[0188] Having now fully described the present invention in some detail by way of illustration and example for purposes of clarity of understanding, it will be obvious to one of ordinary skill in the art that the same can be performed by modifying or changing the invention within a wide and equivalent range of conditions, formulations and other parameters without affecting the scope of the invention or any specific embodiment thereof, and that such modifications or changes are intended to be encompassed within the scope of the appended claims.

[0189] All publications, patents and patent applications mentioned in this specification are indicative of the level of skill of those skilled in the art to which this invention pertains, and are herein incorporated by reference to the same extent as if each individual publication, patent or patent application was specifically and individually indicated to be incorporated by reference.

1 25 1 23 DNA Escherichia coli 1 aattagtatg ttgtaactaa agt 23 2 23 DNA Escherichia coli 2 aataagtatg ttgtaactaa agt 23 3 23 DNA Escherichia coli 3 atataggatg ttgtaactaa tat 23 4 23 DNA Escherichia coli 4 cattagtatg ttgtaactaa atg 23 5 21 DNA Escherichia coli 5 ttaaagtatg ttgtaactaa g 21 6 23 DNA Escherichia coli 6 ccttcgtatg ttgtaacgac gat 23 7 23 DNA Escherichia coli 7 gatgagtatg ttgtaactaa cta 23 8 23 DNA Salmonella typhimurium 8 attaagtatg ttgtaactaa agc 23 9 23 DNA Salmonella typhimurium 9 gatgagtatg ttgtaactaa atg 23 10 23 DNA Artificial Sequence Replication terminator sequence R6KterR1 10 ctcttgtgtg ttgtaactaa atc 23 11 23 DNA Artificial Sequence Replication termination sequence R6KterR2 11 ctattgagtg ttgtaactac tag 23 12 23 DNA Artificial Sequence Replication termination sequence R100 TerR1 12 attatgaatg ttgtaactac ttc 23 13 23 DNA Artificial Sequence Replication termination sequence R100TerR2 13 tgtctgagtg ttgtaactaa agc 23 14 23 DNA Artificial Sequence Replication termination sequence R1TerR1 14 attatgaatg ttgtaactac atc 23 15 23 DNA Artificial Sequence Replication termination sequence R1TerR2 15 tttttgtgtg ttgtaactaa att 23 16 23 DNA Artificial Sequence Replication termination sequence RepFICTerR1 16 attatgaatg ttgtaactac att 23 17 23 DNA Artificial Sequence Replication termination sequence St90kbTer 17 attttggatg ttgtaactat ttg 23 18 30 DNA Bacillus atrophaeus 18 gaactaaata aactatgtac caaatgttca 30 19 30 DNA Bacillus atrophaeus 19 taactgaaaa cactatgtac taaatattca 30 20 30 DNA Bacillus mojavensis 20 gaacaaaaca aactatgtac caaatgttca 30 21 30 DNA Bacillus mojavensis 21 aaactgagaa tactatgtac taaatattca 30 22 30 DNA Bacillus vallismortis 22 atactaaaaa tatgatgtac taaatattca 30 23 30 DNA Bacillus amyloliquefaciens 23 taacaaatta ttccatgtac taaatattct 30 24 30 DNA Bacillus subtilis 168 24 gaactaatta aactatgtac taaattttca 30 25 30 DNA Bacillus subtilis 168 25 atactaattg atccatgtac taaattttca 30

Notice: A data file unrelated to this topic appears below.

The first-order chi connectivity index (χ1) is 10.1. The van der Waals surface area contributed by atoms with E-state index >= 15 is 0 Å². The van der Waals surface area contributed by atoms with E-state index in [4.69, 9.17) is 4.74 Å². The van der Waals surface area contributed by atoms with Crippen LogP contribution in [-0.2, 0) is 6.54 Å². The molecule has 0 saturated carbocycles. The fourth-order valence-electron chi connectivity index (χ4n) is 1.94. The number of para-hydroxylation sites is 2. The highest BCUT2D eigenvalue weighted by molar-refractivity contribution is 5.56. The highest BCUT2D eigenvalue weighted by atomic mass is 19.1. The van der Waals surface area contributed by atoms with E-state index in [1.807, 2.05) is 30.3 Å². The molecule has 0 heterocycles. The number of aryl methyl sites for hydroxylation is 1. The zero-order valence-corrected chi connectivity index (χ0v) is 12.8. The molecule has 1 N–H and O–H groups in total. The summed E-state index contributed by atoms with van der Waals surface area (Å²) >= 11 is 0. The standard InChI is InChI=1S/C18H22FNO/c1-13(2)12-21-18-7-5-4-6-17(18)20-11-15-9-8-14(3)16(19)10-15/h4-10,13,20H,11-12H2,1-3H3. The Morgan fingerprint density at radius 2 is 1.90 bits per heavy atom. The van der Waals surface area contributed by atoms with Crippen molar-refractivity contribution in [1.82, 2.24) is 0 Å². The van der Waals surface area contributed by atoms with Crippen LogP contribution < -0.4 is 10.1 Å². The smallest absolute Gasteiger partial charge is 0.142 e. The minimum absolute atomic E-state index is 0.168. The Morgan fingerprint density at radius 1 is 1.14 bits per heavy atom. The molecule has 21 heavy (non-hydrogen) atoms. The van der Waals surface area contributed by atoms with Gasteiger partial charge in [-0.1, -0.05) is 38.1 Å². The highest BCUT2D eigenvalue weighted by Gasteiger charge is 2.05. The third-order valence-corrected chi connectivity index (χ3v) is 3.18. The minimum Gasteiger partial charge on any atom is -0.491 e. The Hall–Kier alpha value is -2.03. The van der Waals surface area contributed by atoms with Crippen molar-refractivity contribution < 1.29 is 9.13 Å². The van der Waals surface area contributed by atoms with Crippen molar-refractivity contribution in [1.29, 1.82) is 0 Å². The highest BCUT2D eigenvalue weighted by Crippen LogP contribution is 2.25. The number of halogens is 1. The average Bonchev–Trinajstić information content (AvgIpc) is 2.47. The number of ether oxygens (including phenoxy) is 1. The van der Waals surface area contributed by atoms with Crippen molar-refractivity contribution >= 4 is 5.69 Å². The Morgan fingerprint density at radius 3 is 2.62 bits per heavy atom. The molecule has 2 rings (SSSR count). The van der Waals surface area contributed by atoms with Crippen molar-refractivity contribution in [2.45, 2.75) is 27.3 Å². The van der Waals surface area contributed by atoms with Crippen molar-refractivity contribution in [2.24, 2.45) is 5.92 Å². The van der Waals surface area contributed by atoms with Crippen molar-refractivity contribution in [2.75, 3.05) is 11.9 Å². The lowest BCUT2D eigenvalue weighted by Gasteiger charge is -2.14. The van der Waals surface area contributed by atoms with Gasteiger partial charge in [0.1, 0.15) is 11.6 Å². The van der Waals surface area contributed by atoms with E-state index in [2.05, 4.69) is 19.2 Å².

Referenced by
Citing PatentFiling datePublication dateApplicantTitle
US7714116Sep 19, 2008May 11, 2010Life Technologies CorporationExpression vector comprising topisomerase site-specific recombination sequences for use as gene transfer and propagation tools in bioreactors; gene therapy; protein and gene expression analysis
US8148302Oct 19, 2005Apr 3, 2012The United States Of America As Represented By The Department Of Health And Human ServicesIn situ assembling of protein microarrays
WO2004013290A2 *Aug 4, 2003Feb 12, 2004Invitrogen CorpCompositions and methods for molecular biology
Classifications
U.S. Classification530/350, 435/69.1, 435/320.1, 536/23.5, 435/325
International ClassificationG01N33/60, C12N15/10, C12N15/09, C07K14/245, G01N33/68, C12M1/00, C07K19/00, C12Q1/68, G01N33/58, C12N15/66, C07K17/14, C07K14/435, C12N5/06, C12P21/02, C07H21/04
Cooperative ClassificationG01N33/60, C12Q1/68, C12N15/66, C12N15/10, G01N33/6803, C07K14/245, A01K2217/075, G01N33/582
European ClassificationG01N33/68A, C07K14/245, C12N15/66, C12N15/10, C12Q1/68